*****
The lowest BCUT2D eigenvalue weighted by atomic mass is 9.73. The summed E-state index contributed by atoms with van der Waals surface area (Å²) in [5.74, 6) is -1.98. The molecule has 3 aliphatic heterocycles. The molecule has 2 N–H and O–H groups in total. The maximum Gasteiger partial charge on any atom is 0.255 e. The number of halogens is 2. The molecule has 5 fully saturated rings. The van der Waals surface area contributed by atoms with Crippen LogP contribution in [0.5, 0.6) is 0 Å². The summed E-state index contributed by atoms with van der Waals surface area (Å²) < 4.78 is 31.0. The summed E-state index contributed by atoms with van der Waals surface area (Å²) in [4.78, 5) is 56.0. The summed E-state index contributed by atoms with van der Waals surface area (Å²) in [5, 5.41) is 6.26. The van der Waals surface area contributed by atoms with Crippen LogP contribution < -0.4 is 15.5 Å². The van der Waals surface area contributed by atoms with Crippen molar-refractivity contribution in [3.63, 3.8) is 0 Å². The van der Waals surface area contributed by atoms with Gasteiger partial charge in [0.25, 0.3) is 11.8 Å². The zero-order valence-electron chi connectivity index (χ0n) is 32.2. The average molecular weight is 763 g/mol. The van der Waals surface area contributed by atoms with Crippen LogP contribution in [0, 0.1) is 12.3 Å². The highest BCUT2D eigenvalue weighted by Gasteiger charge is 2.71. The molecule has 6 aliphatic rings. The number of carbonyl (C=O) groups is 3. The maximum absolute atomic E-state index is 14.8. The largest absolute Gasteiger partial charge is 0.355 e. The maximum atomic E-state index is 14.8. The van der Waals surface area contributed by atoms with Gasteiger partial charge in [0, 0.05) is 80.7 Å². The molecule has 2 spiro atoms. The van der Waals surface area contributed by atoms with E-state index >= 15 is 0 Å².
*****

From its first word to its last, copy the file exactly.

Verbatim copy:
The lowest BCUT2D eigenvalue weighted by atomic mass is 9.73. The summed E-state index contributed by atoms with van der Waals surface area (Å²) in [5.74, 6) is -1.98. The molecule has 3 aliphatic heterocycles. The molecule has 2 N–H and O–H groups in total. The maximum Gasteiger partial charge on any atom is 0.255 e. The number of halogens is 2. The molecule has 5 fully saturated rings. The van der Waals surface area contributed by atoms with Crippen LogP contribution in [0.5, 0.6) is 0 Å². The summed E-state index contributed by atoms with van der Waals surface area (Å²) < 4.78 is 31.0. The summed E-state index contributed by atoms with van der Waals surface area (Å²) in [4.78, 5) is 56.0. The summed E-state index contributed by atoms with van der Waals surface area (Å²) in [5, 5.41) is 6.26. The van der Waals surface area contributed by atoms with Crippen LogP contribution < -0.4 is 15.5 Å². The van der Waals surface area contributed by atoms with Crippen molar-refractivity contribution in [3.63, 3.8) is 0 Å². The van der Waals surface area contributed by atoms with Gasteiger partial charge in [0.25, 0.3) is 11.8 Å². The zero-order valence-electron chi connectivity index (χ0n) is 32.2. The average molecular weight is 763 g/mol. The van der Waals surface area contributed by atoms with Crippen LogP contribution in [0, 0.1) is 12.3 Å². The highest BCUT2D eigenvalue weighted by Gasteiger charge is 2.71. The molecule has 6 aliphatic rings. The number of carbonyl (C=O) groups is 3. The maximum absolute atomic E-state index is 14.8. The largest absolute Gasteiger partial charge is 0.355 e. The maximum atomic E-state index is 14.8. The van der Waals surface area contributed by atoms with Gasteiger partial charge in [0, 0.05) is 80.7 Å². The molecule has 2 spiro atoms. The van der Waals surface area contributed by atoms with E-state index >= 15 is 0 Å².